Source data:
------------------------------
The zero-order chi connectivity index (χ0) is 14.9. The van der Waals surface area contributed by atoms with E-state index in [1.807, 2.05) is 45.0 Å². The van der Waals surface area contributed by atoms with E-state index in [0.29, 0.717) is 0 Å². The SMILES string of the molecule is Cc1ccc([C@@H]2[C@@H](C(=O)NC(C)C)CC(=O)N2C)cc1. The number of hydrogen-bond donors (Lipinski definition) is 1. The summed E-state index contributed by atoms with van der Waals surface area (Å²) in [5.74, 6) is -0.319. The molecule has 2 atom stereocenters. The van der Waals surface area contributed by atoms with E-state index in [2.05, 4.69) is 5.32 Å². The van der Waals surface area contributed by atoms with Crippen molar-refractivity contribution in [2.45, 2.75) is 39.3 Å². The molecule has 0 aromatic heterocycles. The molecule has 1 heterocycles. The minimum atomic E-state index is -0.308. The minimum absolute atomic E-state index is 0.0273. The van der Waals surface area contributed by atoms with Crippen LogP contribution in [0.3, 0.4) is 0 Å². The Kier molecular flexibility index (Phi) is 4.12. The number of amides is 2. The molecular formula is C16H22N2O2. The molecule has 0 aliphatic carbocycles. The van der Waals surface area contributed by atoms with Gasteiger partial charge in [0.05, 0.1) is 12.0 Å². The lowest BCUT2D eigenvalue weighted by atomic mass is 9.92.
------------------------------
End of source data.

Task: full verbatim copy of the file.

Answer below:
The zero-order chi connectivity index (χ0) is 14.9. The van der Waals surface area contributed by atoms with E-state index in [1.807, 2.05) is 45.0 Å². The van der Waals surface area contributed by atoms with E-state index in [0.29, 0.717) is 0 Å². The SMILES string of the molecule is Cc1ccc([C@@H]2[C@@H](C(=O)NC(C)C)CC(=O)N2C)cc1. The number of hydrogen-bond donors (Lipinski definition) is 1. The summed E-state index contributed by atoms with van der Waals surface area (Å²) in [5.74, 6) is -0.319. The molecule has 2 atom stereocenters. The van der Waals surface area contributed by atoms with E-state index in [2.05, 4.69) is 5.32 Å². The van der Waals surface area contributed by atoms with Crippen molar-refractivity contribution in [2.45, 2.75) is 39.3 Å². The molecule has 0 aromatic heterocycles. The molecule has 1 heterocycles. The minimum atomic E-state index is -0.308. The minimum absolute atomic E-state index is 0.0273. The van der Waals surface area contributed by atoms with Crippen LogP contribution in [0.3, 0.4) is 0 Å². The Kier molecular flexibility index (Phi) is 4.12. The number of amides is 2. The molecular formula is C16H22N2O2. The molecule has 0 aliphatic carbocycles. The van der Waals surface area contributed by atoms with Gasteiger partial charge in [0.05, 0.1) is 12.0 Å². The lowest BCUT2D eigenvalue weighted by atomic mass is 9.92.